The 15-year extension was awarded by Russia's regulatory authority Rostechnadzor after Rosenergoatom agreed to enhance the security and safety system of the reactor and bring it in line with the Rostechnadzor's operating guidelines for nuclear power. Earlier, the first and second reactors at the Leningrad nuclear site received operating license extensions until 2019 and 2022, respectively. License extension for the fourth reactor is also in progress.
The Leningrad nuclear power plant, at Sosnovy Bor in Leningrad Oblost, consists of four units of 1,000-MW Reaktor Bolshoy Moshchnosti Kalaniy (RBMK) reactors. These reactors were built between 1974 and 1981. The design of the reactors is similar to the units that were destroyed at Chernobyl in 1986.
After the disaster, the RBMK reactors in the former Soviet Union were redesigned. Upgrades included overall refurbishment of the nuclear reactor and replacement of fuel channels in the core.
However, the European Union was dissatisfied with the augmentation and directed the closure of two RBMKs at Lithuania's Ignalina nuclear power station. The first unit was closed in 2004, while the second reactor is due to be shut down by the end of 2009.
There have been several accidents in the RBMK reactors at the Leningrad nuclear complex. In 1975, partial meltdown in the first reactor led to leakage of toxic effluents into the atmosphere. In 1992, iodine and other radioactive gases leaked from the damaged fuel channels. In 2005, there was loss of life when a smelting facility at the site exploded. In 2009, there were media reports of a hole in the discharge pump header unit.
Russia is expected to gradually phase out the RBMK reactors at Leningrad. In 2008, there were 12 RBMK reactors operating in Russia and Lithuania. Experts state that there are no future plans to build new reactors based on the RBMK technology. The technology is obsolete and there is growing pressure from international agencies to shut down the RBMK reactors.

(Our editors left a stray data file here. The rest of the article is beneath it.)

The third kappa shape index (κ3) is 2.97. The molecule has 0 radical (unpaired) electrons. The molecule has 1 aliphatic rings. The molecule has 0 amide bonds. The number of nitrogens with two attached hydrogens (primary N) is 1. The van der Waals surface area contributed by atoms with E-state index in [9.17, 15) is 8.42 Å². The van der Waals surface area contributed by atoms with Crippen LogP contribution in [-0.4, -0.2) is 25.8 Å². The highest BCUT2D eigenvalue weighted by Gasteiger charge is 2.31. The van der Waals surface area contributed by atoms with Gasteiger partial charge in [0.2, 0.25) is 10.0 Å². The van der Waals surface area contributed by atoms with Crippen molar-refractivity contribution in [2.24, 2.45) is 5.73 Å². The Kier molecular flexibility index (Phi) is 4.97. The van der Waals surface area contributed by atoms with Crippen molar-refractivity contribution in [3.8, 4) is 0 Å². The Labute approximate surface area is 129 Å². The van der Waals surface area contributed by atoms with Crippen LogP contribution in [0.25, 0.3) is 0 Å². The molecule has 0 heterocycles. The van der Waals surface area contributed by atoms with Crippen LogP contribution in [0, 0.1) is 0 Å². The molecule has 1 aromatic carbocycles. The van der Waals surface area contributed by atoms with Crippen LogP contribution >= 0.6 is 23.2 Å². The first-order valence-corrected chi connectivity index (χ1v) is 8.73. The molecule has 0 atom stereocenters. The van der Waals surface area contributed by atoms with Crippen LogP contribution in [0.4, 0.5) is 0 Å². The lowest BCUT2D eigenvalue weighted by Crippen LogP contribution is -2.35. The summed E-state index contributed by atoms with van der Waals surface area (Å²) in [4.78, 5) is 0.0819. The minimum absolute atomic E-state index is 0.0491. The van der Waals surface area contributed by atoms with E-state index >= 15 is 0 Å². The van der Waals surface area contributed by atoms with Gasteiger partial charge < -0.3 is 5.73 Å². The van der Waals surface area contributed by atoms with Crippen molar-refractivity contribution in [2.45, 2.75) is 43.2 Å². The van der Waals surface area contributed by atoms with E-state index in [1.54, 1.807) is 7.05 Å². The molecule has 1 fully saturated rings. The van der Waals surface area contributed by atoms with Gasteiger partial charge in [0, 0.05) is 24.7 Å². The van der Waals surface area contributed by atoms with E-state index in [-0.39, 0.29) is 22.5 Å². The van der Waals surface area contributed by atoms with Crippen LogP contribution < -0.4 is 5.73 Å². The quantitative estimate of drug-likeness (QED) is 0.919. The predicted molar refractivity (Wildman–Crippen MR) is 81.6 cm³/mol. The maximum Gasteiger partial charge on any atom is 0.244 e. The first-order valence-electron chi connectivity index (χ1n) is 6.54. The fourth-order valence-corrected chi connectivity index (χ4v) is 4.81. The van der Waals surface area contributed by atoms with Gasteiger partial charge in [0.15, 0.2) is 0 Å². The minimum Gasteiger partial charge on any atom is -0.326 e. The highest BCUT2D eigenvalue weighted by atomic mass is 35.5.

Russia is building another nuclear power complex close to the site of the Leningrad nuclear power plant. Construction activity commenced in 2008 and is expected to be completed by 2016.
The first phase will consist of two units of AES-2006 pressurized water reactors (PWRs). The AES-2006 PWRs have a lifespan of 50 years and are 35% more fuel efficient in comparison to the reactors currently used at the site. The estimated cost of building two AES-2006 PWR units is about $5.8 billion. The first unit will be commissioned by 2013, while the second unit is expected to achieve criticality by 2016.
Earlier, Russia had set 2014 as the commissioning date for the second reactor. However, the commissioning date was pushed back by two years due to slump in power demand and the economic slowdown. The reactors at the new site are likely to be used as reference for future construction activity at the Tianwan nuclear power plant in China.
Presently, this nuclear station operates older versions of VVER-1000 reactors.
According to the World Nuclear Association, there are about 436 nuclear reactors operating in 30 countries, with combined installed generating capacity of 372,000 MW. Russia has 31 operating nuclear power plants producing 21,743 MW of electricity.